‘North Star’ Review: Kristin Scott Thomas’ Directorial Debut Is a Disjointed Family Drama

In solidarity with striking SAG-AFTRA members, Kristin Scott Thomas was a no-show at the Toronto International Film Festival world premiere of her directorial debut, “North Star.” Finola Dwyer, one of its two producers, said during her own introduction that the film is loosely autobiographical for the actress-turned-filmmaker, who also shares screenwriting credit with John Micklethwait.

While it’s known Scott Thomas’s mother had two husbands, both of whom were Navy flyers who died while on duty, it’s a bit of a shame that Scott Thomas wasn’t on hand to clarify exactly to what extent the story is based on her real family and how much artistic license she took.

The story revolves around three sisters living disparate lives reuniting for the wedding of their twice-widowed mother, Diana, played by Scott Thomas herself. Katherine (Scarlett Johansson) has followed in her late father’s footsteps to become a captain in the Royal Navy. Victoria (Sienna Miller) lives a life of vapid glamour as an actress in Hollywood and Georgina (Emily Beecham), eschewing both fame and adventure, has settled down to work as a nurse and raise a family.

The sisters weren’t all conceived during the same marriage and suffer the
mutual trauma of having lost a Naval officer father early in life. But per their archetypes, they have responded differently and developed distinct coping mechanisms for their daddy issues.

Katherine, career focused just as her father was, neglects her own kid and her life partner, Jack (Freida Pinto). For some reason she seems especially triggered by the prospect of Diana changing her family name again. Victoria has a penchant for older men and, as if par for the course of her profession, winds up being the mistress of a rich sugar dad. Georgina strives for the picture-perfect family that she’s turned a blind eye to the infidelity of her husband, Jeremy (Joshua McGuire).

Scott Thomas demonstrates a knack for visual storytelling early on, using charcoal
animation to illustrate Katherine’s memories. The movie ends with cinematographer Yves Bélanger’s crafting an impressively cinematic aerial shot, pulling back from the deck of Katherine’s ship.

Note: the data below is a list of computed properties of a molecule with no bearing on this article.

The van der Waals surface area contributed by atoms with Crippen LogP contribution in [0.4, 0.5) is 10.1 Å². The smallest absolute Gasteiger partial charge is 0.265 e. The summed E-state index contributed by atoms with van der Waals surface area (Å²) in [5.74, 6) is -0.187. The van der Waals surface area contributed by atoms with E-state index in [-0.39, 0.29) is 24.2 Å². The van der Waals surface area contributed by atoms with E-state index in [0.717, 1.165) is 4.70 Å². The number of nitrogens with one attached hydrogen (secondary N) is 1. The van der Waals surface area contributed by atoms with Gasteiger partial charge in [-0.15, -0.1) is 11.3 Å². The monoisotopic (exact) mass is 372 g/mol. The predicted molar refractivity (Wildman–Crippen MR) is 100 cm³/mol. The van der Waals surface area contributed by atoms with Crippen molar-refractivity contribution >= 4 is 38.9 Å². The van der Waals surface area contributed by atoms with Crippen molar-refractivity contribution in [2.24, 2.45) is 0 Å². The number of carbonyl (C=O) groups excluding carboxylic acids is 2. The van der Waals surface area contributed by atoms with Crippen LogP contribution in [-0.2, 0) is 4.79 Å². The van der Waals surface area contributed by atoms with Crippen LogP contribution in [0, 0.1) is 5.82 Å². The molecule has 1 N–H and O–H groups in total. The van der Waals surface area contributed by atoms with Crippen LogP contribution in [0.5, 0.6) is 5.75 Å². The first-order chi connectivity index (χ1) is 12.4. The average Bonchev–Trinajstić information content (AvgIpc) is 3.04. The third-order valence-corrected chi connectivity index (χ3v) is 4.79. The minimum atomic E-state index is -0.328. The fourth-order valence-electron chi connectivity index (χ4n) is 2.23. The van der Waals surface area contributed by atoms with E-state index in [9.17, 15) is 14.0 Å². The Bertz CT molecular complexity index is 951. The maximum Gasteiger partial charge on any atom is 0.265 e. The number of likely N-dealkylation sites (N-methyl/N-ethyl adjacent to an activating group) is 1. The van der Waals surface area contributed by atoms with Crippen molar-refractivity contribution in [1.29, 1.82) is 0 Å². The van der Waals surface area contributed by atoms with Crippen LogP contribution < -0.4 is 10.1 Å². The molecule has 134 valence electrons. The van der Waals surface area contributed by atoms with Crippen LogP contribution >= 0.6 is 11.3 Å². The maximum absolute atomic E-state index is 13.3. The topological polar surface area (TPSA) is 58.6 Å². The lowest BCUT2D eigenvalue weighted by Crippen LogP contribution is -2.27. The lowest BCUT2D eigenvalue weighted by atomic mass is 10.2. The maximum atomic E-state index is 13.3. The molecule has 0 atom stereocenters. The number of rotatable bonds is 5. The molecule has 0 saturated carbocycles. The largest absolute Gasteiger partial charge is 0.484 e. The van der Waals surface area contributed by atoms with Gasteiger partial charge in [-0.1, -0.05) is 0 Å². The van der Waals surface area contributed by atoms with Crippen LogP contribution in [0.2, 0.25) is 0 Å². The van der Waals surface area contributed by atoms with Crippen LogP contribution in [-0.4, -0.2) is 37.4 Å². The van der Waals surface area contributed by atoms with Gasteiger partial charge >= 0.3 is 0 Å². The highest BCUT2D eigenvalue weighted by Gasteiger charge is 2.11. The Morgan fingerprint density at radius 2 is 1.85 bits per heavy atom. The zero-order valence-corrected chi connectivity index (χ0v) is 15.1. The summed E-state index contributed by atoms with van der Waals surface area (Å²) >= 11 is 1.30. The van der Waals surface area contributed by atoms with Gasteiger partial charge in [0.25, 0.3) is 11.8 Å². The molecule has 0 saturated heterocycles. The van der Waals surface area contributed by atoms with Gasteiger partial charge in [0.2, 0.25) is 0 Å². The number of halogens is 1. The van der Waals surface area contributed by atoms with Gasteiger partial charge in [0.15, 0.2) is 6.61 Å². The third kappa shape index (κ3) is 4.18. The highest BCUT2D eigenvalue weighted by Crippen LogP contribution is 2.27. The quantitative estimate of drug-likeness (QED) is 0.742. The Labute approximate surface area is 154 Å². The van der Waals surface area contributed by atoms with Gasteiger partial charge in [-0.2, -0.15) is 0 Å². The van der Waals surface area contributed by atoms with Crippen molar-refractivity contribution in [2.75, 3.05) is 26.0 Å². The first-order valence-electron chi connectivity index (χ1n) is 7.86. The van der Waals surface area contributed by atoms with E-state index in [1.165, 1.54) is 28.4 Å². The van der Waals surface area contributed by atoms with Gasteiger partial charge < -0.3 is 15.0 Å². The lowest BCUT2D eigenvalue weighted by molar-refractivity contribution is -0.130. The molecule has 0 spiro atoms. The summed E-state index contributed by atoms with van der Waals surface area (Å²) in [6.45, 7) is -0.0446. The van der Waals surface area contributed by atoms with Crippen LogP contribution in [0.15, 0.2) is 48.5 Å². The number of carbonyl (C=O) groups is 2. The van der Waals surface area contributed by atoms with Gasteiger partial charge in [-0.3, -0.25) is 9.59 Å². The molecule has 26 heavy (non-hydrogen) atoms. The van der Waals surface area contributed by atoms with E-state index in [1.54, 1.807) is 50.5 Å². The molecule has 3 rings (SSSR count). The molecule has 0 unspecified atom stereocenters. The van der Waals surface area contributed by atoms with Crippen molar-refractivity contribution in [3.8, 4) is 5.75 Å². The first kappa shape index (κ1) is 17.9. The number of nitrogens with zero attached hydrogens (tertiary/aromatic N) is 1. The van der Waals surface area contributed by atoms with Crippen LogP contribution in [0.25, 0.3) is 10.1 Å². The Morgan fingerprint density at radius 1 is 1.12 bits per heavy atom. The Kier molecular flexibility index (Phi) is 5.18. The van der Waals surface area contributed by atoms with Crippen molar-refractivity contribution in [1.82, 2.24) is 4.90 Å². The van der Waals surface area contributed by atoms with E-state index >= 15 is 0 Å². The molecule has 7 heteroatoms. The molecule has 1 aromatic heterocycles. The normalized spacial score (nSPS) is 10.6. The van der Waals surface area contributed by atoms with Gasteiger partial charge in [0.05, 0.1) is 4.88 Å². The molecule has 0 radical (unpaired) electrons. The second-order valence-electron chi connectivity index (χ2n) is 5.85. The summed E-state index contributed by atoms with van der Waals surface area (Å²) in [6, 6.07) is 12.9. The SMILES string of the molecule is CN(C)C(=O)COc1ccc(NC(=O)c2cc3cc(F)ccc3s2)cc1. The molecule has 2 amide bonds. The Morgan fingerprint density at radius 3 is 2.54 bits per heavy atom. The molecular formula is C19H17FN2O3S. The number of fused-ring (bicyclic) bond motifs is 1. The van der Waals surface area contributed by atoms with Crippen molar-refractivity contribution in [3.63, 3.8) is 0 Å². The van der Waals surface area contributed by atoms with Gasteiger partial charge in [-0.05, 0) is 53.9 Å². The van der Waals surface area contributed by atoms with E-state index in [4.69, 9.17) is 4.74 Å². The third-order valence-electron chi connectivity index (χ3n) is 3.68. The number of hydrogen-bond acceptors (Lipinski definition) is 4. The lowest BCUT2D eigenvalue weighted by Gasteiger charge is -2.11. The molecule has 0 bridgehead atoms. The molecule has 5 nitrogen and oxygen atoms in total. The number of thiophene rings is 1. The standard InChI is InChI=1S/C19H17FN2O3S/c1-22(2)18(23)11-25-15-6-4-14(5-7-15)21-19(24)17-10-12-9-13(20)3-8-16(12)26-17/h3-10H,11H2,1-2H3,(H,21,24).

Scott Thomas extracts solid performances from her cast, even though one can’t help but think the role of Katherine may have been better suited for, say, Kate Winslet. But there’s a discernible lack of chemistry among them, such that they don’t resonate as a family. Johansson and Pinto also fail to convince as estranged life partners. This is especially glaring when comparing the film with “His Three Daughters,” also shown this year at TIFF. It’s unclear whether this is a function of writing and direction.

The premise and protracted nuptial proceedings recall the late ’90s wedding movie craze that included Scott Thomas’s own “Four Weddings and a Funeral,” which may well have inspired her to set this as the centerpiece of the story. But it’s hardly what makes the film memorable.

“North Star” doesn’t really come together until a pivotal scene in which Diana calls out her daughters’ idolization of their absent fathers in the face of her having had to raise the three of them as a single mom. It’s a sincere and heartfelt message that more than justifies this entire artistic exercise.

Even so, Diana’s finally speaking her piece seems to have little direct influence on the daughters’ metamorphoses in the end. Sure, individually they are all better off, but there’s no telling whether they’ve truly healed as a family.

“North Star” is a sales title at TIFF.

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